The Struggle Between the “Heart” and the “Brain” — Understanding Our Two Minds
We have two minds—two fundamentally different modes of comprehension, or ways of knowing: an emotional mind and a rational mind.
RATIONAL MIND (a mind that thinks): Our rational mind is thoughtful, able to ponder and reflect. Based on intellect, analysis, and logic. The rational mind establishes connections between causes and effects. The rational mind requires some time to first register and then respond to “what is going on.”
EMOTIONAL MIND (a mind that feels): We owe our empathic understanding to our emotional mind. This is the ability to ‘read between the lines’ or to figure out that something is wrong, in spite of what the other person is saying. The emotional mind relies on first impressions and does not engage in detailed analysis. The emotional mind is intuitive, impulsive (quicker than the rational mind and able to make split-second decisions or lead to rapid-fire reactions, and thus often referred to as a “radar for danger”), and sometimes illogical. The emotional mind uses associative logic and responds to symbols, metaphors, parables, and stories. Psychologists have described the logic of the emotional mind as the logic of art, poetry, religion, dream, and myth. It is childlike, often bypasses the limits of time and ignores causality, typically discarding any evidence that could point to the contrary. The emotional mind allows possibilities which the rational mind would discard as highly improbable. A shrinking feature of the emotional mind is that it makes associations—every time a person or an event resembles another situation from the past, it triggers an emotional reaction equivalent to the one from the past.
The dichotomy between these two minds is commonly described as the conflict we experience between the “heart” and the “head,” between emotion and reason. Based on the intensity of an emotion or a feeling, one of the two minds dominates over our convictions, decisions, and behavior. The stronger the emotion, the more dominant the emotional mind.
Yet both the minds are important, and most of the time they take into consideration the inputs of their counterparts and operate in harmony and coordination — “emotions feeding into and informing the operations of the rational mind, and the rational mind refining and sometimes vetoing the inputs of the emotions.”
This explains the existence of a second kind of emotional reaction which is slower than the typical, quick-response emotional reaction. In this case, our thoughts precede the formation of the emotion. Examples include the development of more complex emotions, such as embarrassment.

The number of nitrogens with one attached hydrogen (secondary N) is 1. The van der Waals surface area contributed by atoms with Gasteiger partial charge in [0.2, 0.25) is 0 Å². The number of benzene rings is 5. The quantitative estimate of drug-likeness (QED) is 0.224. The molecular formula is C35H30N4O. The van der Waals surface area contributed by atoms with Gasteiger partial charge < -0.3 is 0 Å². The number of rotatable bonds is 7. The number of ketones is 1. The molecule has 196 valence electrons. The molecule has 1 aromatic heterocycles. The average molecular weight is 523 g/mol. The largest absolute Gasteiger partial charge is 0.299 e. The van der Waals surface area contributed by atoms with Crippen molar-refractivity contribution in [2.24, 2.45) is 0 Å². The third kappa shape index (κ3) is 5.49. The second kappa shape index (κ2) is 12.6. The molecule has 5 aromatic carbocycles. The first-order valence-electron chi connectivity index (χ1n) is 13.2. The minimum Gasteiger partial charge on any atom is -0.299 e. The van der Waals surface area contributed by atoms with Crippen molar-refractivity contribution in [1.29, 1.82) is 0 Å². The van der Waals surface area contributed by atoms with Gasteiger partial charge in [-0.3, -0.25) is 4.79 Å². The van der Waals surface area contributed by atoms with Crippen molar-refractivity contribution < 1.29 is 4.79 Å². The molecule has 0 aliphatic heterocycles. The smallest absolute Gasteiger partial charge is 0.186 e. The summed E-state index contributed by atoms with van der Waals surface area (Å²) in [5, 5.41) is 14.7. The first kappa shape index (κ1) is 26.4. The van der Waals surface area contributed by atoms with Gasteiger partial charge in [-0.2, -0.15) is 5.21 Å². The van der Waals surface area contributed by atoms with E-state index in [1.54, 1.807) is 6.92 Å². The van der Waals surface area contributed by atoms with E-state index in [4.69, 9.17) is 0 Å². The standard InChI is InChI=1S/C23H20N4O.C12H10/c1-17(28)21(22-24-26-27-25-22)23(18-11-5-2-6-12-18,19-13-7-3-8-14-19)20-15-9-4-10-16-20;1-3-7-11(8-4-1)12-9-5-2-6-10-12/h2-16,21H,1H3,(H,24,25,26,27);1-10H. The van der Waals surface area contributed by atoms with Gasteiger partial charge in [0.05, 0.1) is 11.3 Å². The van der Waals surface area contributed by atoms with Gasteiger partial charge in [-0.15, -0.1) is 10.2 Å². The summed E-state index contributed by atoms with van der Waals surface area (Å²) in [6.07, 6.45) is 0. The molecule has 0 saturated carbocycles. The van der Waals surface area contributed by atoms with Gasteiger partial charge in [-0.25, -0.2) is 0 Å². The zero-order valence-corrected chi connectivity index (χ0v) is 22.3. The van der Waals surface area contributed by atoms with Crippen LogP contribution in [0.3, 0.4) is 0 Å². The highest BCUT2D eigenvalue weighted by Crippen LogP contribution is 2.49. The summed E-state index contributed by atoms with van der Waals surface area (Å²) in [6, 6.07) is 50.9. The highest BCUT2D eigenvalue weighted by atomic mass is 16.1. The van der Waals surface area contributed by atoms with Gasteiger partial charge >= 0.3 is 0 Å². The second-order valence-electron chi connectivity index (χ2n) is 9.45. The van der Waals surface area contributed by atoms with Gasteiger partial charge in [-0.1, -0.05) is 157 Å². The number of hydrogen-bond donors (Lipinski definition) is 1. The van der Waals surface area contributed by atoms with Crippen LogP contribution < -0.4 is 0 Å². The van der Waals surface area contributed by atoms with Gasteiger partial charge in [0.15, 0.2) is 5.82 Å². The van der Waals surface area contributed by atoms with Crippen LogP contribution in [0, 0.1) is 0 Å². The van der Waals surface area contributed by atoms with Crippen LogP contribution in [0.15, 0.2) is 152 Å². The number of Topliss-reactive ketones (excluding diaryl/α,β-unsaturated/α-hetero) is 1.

The reason we are so often governed by our emotional mind rather than by our rational mind is evolutionary.
The brainstem (the primitive brain) which surrounds the top of the spinal cord regulates basic life functions (such as breathing and metabolism) and controls stereotyped reactions and movements. It is a set of preprogrammed regulators that keep the body running and reacting in a way that ensures survival.
The emotional centers emerged from the brainstem, more precisely from the olfactory lobe (the cells that analyze smell). They formed the limbic system. Over time, the limbic system evolved to include learning and memory. Millions of years later, evolution led to the formation of the neocortex (the thinking brain), capable of strategy and long-term planning. Thus, there was an emotional brain millions of years before the rational brain. Yet the thinking brain added nuance to the emotional life, such as a development of a mother-child bond and motherly affection (absent in species which have no neocortex).
With the evolutionary increase in the neocortex mass, there is a geometric progression in the number and complexity of neural connections in the brain. This has led to the development of a vast range of emotional responses.
Yet in a state of an emotional emergency, the neocortex does not govern — it defers to the limbic system. Goleman explains, “As the root from which the newer brain grew, the emotional areas are intertwined via myriad connecting circuits to all parts of the neocortex. This gives the emotional centers immense power to influence the functioning of the rest of the brain—including its centers for thought.”
Based on the book “Emotional Intelligence: Why It Can Matter More Than IQ” by Daniel Goleman, Bantam Books. 1995.